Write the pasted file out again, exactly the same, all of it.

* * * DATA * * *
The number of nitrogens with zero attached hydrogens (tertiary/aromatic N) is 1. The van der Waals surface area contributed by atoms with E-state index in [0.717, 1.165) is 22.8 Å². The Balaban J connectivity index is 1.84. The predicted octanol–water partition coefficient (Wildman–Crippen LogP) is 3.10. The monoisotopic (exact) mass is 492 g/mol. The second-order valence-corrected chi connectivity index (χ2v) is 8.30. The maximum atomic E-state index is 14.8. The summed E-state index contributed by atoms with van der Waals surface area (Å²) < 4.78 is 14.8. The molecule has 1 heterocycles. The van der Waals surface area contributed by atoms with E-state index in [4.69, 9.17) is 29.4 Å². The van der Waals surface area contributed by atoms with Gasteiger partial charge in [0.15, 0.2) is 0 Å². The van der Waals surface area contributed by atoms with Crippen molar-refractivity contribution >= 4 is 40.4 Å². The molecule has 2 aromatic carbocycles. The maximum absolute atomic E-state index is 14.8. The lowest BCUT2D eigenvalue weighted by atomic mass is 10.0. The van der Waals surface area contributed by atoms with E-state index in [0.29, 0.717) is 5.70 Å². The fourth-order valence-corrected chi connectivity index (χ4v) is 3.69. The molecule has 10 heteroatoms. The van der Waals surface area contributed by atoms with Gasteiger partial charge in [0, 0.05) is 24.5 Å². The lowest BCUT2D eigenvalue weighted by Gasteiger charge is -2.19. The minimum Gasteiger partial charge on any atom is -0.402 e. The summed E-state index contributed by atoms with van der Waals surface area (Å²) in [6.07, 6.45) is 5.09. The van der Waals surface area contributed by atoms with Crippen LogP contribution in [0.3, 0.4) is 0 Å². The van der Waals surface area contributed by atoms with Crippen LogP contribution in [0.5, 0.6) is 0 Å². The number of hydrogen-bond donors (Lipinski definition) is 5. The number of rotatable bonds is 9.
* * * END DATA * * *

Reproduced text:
The number of nitrogens with zero attached hydrogens (tertiary/aromatic N) is 1. The van der Waals surface area contributed by atoms with E-state index in [0.717, 1.165) is 22.8 Å². The Balaban J connectivity index is 1.84. The predicted octanol–water partition coefficient (Wildman–Crippen LogP) is 3.10. The monoisotopic (exact) mass is 492 g/mol. The second-order valence-corrected chi connectivity index (χ2v) is 8.30. The maximum atomic E-state index is 14.8. The summed E-state index contributed by atoms with van der Waals surface area (Å²) < 4.78 is 14.8. The molecule has 1 heterocycles. The van der Waals surface area contributed by atoms with E-state index in [4.69, 9.17) is 29.4 Å². The van der Waals surface area contributed by atoms with Gasteiger partial charge in [0.15, 0.2) is 0 Å². The van der Waals surface area contributed by atoms with Crippen molar-refractivity contribution >= 4 is 40.4 Å². The molecule has 2 aromatic carbocycles. The maximum absolute atomic E-state index is 14.8. The lowest BCUT2D eigenvalue weighted by atomic mass is 10.0. The van der Waals surface area contributed by atoms with E-state index in [0.29, 0.717) is 5.70 Å². The fourth-order valence-corrected chi connectivity index (χ4v) is 3.69. The molecule has 10 heteroatoms. The van der Waals surface area contributed by atoms with Gasteiger partial charge in [0, 0.05) is 24.5 Å². The lowest BCUT2D eigenvalue weighted by Gasteiger charge is -2.19. The minimum Gasteiger partial charge on any atom is -0.402 e. The summed E-state index contributed by atoms with van der Waals surface area (Å²) in [6.07, 6.45) is 5.09. The van der Waals surface area contributed by atoms with Crippen LogP contribution in [0.3, 0.4) is 0 Å². The van der Waals surface area contributed by atoms with Crippen LogP contribution in [0.5, 0.6) is 0 Å². The number of hydrogen-bond donors (Lipinski definition) is 5. The number of rotatable bonds is 9.